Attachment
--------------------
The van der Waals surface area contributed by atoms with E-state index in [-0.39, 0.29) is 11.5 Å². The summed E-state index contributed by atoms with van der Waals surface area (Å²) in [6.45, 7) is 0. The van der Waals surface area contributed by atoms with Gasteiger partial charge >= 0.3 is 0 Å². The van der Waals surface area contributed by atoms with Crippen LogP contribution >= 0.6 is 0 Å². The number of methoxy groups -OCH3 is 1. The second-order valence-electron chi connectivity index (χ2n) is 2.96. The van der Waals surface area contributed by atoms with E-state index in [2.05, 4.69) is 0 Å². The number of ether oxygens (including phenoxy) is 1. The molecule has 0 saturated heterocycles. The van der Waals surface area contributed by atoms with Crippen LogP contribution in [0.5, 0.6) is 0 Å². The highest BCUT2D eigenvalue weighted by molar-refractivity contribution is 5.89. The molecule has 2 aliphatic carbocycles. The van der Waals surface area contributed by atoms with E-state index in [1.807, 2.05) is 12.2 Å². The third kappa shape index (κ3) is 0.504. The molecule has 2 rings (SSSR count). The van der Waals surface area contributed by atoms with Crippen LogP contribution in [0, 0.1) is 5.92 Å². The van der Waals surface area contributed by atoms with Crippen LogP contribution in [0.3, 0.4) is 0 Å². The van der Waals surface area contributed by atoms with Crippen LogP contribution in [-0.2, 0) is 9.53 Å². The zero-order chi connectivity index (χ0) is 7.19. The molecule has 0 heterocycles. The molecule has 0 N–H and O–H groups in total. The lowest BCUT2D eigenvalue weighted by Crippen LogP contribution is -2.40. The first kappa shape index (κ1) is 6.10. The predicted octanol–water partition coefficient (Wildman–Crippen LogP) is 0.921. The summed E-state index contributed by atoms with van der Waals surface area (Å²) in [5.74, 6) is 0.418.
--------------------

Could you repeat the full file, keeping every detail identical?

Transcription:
The van der Waals surface area contributed by atoms with E-state index in [-0.39, 0.29) is 11.5 Å². The summed E-state index contributed by atoms with van der Waals surface area (Å²) in [6.45, 7) is 0. The van der Waals surface area contributed by atoms with Gasteiger partial charge >= 0.3 is 0 Å². The van der Waals surface area contributed by atoms with Crippen LogP contribution >= 0.6 is 0 Å². The number of methoxy groups -OCH3 is 1. The second-order valence-electron chi connectivity index (χ2n) is 2.96. The van der Waals surface area contributed by atoms with E-state index in [2.05, 4.69) is 0 Å². The number of ether oxygens (including phenoxy) is 1. The molecule has 0 saturated heterocycles. The van der Waals surface area contributed by atoms with Crippen LogP contribution in [0.5, 0.6) is 0 Å². The highest BCUT2D eigenvalue weighted by molar-refractivity contribution is 5.89. The molecule has 2 aliphatic carbocycles. The van der Waals surface area contributed by atoms with E-state index in [1.807, 2.05) is 12.2 Å². The third kappa shape index (κ3) is 0.504. The molecule has 2 rings (SSSR count). The van der Waals surface area contributed by atoms with Crippen LogP contribution in [0, 0.1) is 5.92 Å². The van der Waals surface area contributed by atoms with Crippen LogP contribution in [0.3, 0.4) is 0 Å². The van der Waals surface area contributed by atoms with Crippen LogP contribution in [-0.2, 0) is 9.53 Å². The zero-order chi connectivity index (χ0) is 7.19. The molecule has 0 heterocycles. The molecule has 0 N–H and O–H groups in total. The lowest BCUT2D eigenvalue weighted by Crippen LogP contribution is -2.40. The first kappa shape index (κ1) is 6.10. The predicted octanol–water partition coefficient (Wildman–Crippen LogP) is 0.921. The summed E-state index contributed by atoms with van der Waals surface area (Å²) in [5.74, 6) is 0.418.